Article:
For example, one cooperative may send about 10 percent of their milk to a Pennsylvania-based fluid milk processor with 100 percent of that fluid milk distributed in Pennsylvania. The rest goes into butter, cheese, and other dairy products. Only 10 percent would then qualify for the premium, so the cooperative’s members based in Pennsylvania would receive 10 cents per hundredweight if the current over-order premium was $1 per hundredweight. Meanwhile, another group of dairy farmers who independently market their milk to a Pennsylvania-based fluid milk processor receiving all its milk from Pennsylvania farms and selling all its milk in Pennsylvania would qualify for the full dollar. In a third example, a group of farmers independently market their milk directly to a Pennsylvania-based fluid milk processor that receives 50 percent of its milk from Pennsylvania-based farm and sells 50 percent of its milk in Pennsylvania. In that example, the farms in Pennsylvania would receive 25 cents of a $1 premium.

So, with all the different ways milk can move in today’s marketplace, what the PMMB board must evaluate is, essentially, does the way the premium structure is distributed today still meet the original intent of the law established more than 30 years ago? That’s a question they can only answer after hearing all the different perspectives on the issue.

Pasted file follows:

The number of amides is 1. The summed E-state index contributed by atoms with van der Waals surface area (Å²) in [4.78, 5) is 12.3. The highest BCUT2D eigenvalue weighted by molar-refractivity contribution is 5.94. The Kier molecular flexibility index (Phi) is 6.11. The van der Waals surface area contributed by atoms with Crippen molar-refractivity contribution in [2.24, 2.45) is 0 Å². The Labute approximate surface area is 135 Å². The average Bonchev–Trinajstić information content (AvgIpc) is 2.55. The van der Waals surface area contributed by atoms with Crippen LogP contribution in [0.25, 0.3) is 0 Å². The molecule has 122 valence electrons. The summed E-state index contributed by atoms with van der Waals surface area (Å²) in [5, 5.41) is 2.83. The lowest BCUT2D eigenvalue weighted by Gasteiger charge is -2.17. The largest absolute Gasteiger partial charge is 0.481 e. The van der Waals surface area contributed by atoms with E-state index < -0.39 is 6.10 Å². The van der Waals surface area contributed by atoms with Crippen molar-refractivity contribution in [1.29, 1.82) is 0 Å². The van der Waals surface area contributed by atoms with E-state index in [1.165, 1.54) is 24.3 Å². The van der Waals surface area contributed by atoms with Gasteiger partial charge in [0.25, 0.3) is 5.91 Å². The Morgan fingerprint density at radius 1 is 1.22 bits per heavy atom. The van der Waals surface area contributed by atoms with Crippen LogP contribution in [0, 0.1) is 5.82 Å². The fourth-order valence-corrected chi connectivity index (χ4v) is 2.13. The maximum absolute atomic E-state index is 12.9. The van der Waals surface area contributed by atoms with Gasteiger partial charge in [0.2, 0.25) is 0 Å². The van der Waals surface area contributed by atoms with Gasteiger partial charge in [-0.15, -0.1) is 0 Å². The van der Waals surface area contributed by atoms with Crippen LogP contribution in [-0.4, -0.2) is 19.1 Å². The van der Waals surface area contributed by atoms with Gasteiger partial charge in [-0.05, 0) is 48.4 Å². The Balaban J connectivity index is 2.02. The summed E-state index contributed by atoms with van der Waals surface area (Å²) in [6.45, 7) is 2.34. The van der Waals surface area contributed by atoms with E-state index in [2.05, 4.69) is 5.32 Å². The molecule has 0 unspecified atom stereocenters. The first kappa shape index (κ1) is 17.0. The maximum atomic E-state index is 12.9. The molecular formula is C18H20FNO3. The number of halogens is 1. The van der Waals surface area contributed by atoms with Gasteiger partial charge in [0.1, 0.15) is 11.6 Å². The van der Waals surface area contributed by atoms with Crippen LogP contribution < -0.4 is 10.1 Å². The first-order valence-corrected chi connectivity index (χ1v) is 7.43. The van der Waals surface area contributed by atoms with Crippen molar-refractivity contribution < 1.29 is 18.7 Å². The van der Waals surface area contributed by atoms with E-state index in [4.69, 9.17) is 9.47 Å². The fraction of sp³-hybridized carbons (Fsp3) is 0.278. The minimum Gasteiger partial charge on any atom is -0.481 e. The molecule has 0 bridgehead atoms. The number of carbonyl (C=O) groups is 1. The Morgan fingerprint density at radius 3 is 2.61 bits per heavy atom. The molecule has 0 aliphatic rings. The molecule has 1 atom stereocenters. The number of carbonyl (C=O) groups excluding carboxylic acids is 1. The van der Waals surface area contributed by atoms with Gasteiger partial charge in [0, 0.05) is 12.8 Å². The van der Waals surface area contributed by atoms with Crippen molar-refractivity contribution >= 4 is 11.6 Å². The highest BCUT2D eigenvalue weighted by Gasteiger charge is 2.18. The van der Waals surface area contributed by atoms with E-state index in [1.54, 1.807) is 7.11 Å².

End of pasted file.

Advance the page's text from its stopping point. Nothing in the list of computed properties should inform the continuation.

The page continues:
A Forum for Discussion

What impressed me most about the hearing last month is how amicable the entire process was, even though those testifying had very different perspectives on the issue. The board asked for testimony to be submitted beforehand. Different parties could ask questions of the witnesses after they testified, and the board chair oversaw the process to make sure questions asked were well meaning and thoughtful. Everyone involved seemed focused on listening, creating understanding, and engaging in the process.

It made me think of an article I just read about how important it is to have empathy in our culture today. The PMMB hearing was to me a testament to what can happen when we conduct business with empathy instead of a “Me versus you” approach. The article spoke about how important active listening and engaging in discussions, not debates, is to finding solutions to the challenges we face.

Even though they did not all agree on the best path forward, everyone in the room recognized the common goal of serving dairy farm families and the broader dairy industry. They actively listened to each other, and they remained present in the conversation. When they listened, they weren’t listening just to respond but to understand the perspective of those asking the question. Although those testifying were all very passionate about the issue, they remained thoughtful and intentional about embracing different perspectives as a way to learn and find solutions.

Like I said earlier, the PMMB board now has a challenging job of deciding the best path forward. My only observation in this is how impressed I was to see democracy and empathy at its best during the hearing last month. With so much controversy in our society today, it was refreshing and a true testament to the leadership that can and does exist within Pennsylvania’s dairy sector.

Editor’s Note: This column is written by Jayne Sebright, executive director for the Center for Dairy Excellence.